Important: This story is categorized as an opinion piece. This means it bypasses ordinary fact checking and is likely based entirely on the authors opinion. Please see disclosure in author bio below story.

Op-Ed: Democrats Encourage Crime Through Soft Policies

2,646
File photo: Ron Adar, Shutter Stock, licensed.
An protester confronts NYPD Police Officers on October 25, 2020 in New York City. File photo: Ron Adar, Shutter Stock, licensed.

NEW YORK, NY  – Crime in America is dominating the headlines and airwaves – but only if you follow conservative news outlets. Liberal media outlets conveniently bury America’s rising crime problem and a lot of it has to do with with Democrats and their soft approach to crime. The United States criminal justice system has a problem and Democrats are making it worse. Democrats have earned a reputation for being soft on crime and its effects are being felt across America.

According to a recent Fox News poll, Republicans hold a 15-point advantage over Democrats on handling crime, with 54% of registered voters saying they trust Republicans more on the issue while 39% say they trust Democrats more.

Over the last few decades, plenty of research has gone into why crime rates in America are where they are. There are a number of factors that may contribute to high levels of crime in the US.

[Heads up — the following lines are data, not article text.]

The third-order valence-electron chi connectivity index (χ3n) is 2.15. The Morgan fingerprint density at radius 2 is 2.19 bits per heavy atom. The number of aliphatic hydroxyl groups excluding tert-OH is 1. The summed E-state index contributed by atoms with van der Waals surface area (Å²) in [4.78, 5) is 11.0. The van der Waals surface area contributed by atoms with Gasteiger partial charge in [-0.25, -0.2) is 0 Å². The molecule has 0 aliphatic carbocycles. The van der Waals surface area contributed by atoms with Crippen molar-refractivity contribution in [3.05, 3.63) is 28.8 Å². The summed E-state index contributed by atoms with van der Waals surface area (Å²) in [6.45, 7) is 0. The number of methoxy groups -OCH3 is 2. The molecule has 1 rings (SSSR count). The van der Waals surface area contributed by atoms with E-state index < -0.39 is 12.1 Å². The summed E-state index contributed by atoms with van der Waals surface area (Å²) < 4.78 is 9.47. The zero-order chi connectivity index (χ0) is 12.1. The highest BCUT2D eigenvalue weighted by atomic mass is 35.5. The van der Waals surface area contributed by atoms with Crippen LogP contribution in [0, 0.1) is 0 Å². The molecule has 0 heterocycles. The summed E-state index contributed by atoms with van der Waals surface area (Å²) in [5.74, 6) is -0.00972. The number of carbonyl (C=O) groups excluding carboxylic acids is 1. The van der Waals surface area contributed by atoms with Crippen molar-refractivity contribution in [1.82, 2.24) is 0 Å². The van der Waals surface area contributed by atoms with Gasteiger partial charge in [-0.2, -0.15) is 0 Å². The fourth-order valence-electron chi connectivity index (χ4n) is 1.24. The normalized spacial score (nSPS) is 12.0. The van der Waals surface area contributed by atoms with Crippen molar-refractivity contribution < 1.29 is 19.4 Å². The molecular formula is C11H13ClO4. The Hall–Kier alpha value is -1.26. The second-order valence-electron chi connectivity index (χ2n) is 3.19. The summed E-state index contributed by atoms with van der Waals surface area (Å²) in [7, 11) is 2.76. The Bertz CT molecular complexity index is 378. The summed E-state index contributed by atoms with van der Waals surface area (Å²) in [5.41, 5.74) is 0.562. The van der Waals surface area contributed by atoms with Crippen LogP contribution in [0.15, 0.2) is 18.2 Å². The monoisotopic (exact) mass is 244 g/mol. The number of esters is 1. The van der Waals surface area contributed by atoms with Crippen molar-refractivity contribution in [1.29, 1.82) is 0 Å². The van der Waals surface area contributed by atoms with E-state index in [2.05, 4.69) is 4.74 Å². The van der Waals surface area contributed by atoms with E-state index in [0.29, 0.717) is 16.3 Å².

Research has shown that there is a relationship between poverty and crime as people who live in poverty may be more likely to turn to crime as a way to make ends meet or to support their families. High levels of unemployment may lead to crime, as people who are out of work may turn to illegal activities as a way to make money. The illegal drug trade can contribute to crime, as people may turn to crime to support their drug habits or to sell drugs to make money. A weak criminal justice system perceived as weak or ineffective may discourage people from following the law and may lead to an increase in crime. People who lack access to education and opportunities may be more likely to turn to crime as a way to make a living. Crime can also be influenced by social and cultural factors, such as the level of cohesion in a community and the values and norms that are upheld within it. Finally, the high number of firearms in the United States may contribute to the level of crime, as guns can be used to commit violent crimes.

But while these are some reasons why crime might exist, it doesn’t explain why criminals appear to believe they are untouchable. A glance at crime in New York City and the high rate of looting and theft there suggests that criminals do not fear the criminal justice system as they realize it is a revolving door. Even if they manage to get arrested, which is difficult to do now that police are instructed to ignore many “low-level” crimes, they often end up being released back onto the streets where they return to crime.

There are a variety of reasons why some politicians and law enforcement officials might be perceived as soft on crime and it seems some of them don’t care enough to make any effort to even hide or remove this perception – perhaps even wearing it as a badge of pride or honor.